I asked respondents to rate the following stores and for comparison purposes added a couple of well known online cycling stores. This was not an entirely exhaustive list of North East shops but covered many of them.
- Active Cycles
- Bike Hub
- Bike Place
- Bike Scene
- Bike Sport
- Breeze Bikes
- Cestria Cycles
- Chain Reaction
- CJ Performance Cycles
- Conway Cycles
- Cycle Logical
- Cycle World
- Edinburgh Bike Co-Op
- Hexham Bike Shop
- Hopkins Cycle Center
- Infinity Cycles
- KB Cycles
- M. Steeles
- Prudhoe / Cycleart
- Sanctuary Cycles
- Start Cycles
- Strawberry Cycles
I did not ask the ‘Why’ follow up question as with so many shops to rate this would have led to multiple follow up questions which would have no doubt reduced the number of responses. I did pose that question to the forums afterwards to get some idea how the scoring had been driven, We’ll come on to that after the league table below.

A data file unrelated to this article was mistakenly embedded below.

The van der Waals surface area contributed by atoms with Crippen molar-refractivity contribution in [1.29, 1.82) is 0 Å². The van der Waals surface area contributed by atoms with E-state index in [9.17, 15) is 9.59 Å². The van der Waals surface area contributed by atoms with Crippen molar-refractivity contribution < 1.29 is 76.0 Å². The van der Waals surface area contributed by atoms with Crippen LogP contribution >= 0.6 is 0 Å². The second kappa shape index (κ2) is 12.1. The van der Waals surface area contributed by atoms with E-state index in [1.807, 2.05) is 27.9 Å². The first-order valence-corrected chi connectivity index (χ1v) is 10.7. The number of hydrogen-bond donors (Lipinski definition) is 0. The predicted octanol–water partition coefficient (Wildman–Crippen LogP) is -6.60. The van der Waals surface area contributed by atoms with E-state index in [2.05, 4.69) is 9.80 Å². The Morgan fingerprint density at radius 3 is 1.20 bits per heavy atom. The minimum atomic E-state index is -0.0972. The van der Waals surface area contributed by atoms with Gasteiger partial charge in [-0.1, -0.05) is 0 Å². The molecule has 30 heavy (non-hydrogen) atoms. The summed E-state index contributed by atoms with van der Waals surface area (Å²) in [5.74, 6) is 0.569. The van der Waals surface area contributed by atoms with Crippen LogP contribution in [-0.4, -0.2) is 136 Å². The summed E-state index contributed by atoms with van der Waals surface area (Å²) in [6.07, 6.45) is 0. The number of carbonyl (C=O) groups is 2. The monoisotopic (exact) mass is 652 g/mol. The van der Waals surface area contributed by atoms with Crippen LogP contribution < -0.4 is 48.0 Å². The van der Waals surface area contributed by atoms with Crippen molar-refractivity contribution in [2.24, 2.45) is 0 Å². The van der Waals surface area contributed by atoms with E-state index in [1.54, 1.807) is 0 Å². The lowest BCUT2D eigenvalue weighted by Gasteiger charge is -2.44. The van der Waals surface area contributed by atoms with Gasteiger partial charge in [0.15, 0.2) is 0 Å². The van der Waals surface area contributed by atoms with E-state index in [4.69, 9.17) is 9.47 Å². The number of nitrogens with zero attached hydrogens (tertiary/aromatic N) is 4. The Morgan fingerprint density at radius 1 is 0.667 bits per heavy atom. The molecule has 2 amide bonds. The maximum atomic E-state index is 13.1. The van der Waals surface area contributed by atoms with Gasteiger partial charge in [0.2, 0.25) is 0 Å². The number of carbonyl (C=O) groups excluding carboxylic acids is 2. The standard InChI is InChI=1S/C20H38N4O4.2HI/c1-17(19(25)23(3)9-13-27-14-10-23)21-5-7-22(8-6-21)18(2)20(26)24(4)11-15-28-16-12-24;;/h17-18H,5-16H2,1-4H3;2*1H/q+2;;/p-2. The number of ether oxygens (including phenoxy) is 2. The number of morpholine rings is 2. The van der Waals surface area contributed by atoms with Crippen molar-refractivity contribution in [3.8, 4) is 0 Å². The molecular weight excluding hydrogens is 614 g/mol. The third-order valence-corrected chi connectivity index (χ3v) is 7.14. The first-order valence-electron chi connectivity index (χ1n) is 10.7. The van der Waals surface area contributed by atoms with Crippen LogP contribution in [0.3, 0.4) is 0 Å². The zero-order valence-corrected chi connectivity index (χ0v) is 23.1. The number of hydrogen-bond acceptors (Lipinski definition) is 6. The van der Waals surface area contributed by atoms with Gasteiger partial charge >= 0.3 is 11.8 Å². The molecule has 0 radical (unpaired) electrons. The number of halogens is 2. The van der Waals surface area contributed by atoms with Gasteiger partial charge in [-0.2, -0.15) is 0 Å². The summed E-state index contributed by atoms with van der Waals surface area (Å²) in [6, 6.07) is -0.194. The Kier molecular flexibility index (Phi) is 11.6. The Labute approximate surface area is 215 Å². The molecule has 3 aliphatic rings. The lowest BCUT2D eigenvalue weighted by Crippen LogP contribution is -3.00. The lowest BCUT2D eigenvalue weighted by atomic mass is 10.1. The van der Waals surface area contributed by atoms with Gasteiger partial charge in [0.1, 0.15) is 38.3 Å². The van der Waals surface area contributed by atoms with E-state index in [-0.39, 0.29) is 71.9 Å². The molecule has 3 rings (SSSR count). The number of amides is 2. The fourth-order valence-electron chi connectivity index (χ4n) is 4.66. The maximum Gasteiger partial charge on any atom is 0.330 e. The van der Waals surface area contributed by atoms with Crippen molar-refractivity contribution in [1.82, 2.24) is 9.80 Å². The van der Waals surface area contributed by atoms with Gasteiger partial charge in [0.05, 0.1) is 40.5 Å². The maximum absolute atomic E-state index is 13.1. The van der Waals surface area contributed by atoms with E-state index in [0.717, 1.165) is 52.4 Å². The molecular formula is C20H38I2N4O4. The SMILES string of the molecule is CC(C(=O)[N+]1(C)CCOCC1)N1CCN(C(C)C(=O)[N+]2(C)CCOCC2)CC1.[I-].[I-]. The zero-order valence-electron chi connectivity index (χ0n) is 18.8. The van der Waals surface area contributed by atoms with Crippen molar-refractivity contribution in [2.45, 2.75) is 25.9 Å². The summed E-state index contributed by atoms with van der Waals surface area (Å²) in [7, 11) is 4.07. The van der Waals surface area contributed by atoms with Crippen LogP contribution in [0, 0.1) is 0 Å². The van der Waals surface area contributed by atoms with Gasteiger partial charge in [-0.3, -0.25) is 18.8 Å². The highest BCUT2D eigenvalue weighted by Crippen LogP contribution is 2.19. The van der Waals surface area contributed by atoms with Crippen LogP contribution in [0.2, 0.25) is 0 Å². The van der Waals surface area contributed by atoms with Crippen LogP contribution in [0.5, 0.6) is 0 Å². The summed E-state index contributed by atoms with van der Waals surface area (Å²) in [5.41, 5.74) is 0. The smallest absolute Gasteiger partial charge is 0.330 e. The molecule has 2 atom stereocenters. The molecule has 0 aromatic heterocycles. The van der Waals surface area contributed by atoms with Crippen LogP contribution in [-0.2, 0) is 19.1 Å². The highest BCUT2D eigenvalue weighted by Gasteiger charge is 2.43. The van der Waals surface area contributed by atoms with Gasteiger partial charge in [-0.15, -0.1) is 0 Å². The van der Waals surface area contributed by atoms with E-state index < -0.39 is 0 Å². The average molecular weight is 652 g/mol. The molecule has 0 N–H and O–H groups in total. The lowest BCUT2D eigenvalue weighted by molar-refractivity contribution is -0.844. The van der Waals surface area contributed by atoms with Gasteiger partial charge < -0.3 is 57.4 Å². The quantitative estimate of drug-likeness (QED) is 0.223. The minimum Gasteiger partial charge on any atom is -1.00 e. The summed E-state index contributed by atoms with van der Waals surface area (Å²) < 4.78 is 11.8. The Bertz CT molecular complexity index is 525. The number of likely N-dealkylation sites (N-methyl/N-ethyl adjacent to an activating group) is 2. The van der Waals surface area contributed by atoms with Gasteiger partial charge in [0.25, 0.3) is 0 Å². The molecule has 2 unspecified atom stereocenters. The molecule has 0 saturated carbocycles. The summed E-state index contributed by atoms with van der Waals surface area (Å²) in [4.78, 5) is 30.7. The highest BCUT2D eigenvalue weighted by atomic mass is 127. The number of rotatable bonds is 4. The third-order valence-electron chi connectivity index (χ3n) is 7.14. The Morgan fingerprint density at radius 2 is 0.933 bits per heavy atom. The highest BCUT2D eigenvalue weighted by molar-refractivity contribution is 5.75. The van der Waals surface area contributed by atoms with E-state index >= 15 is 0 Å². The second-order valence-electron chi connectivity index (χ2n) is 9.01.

First let’s put the result into perspective, the survey was announced in cyclising forums so it may be argued that those people that responded have higher expectations than your average bike shop customer (or not). Also, as I have no way of knowing who completed the survey I can’t guarantee the results weren’t gamed by employees of any of the shops listed above. They may well have marked their shops high and their competitors low. Only they will know if they did this.
If the results were gamed ultimately it would be counter productive. People may visit the shops based on the above table but then be dissatisfied by the service and become detractors and start their own mini ‘anti-marketing’ campaigns.
If any shops had less than 10 ratings I’ve dropped them from the table (but for the record they all had negative NPS scores).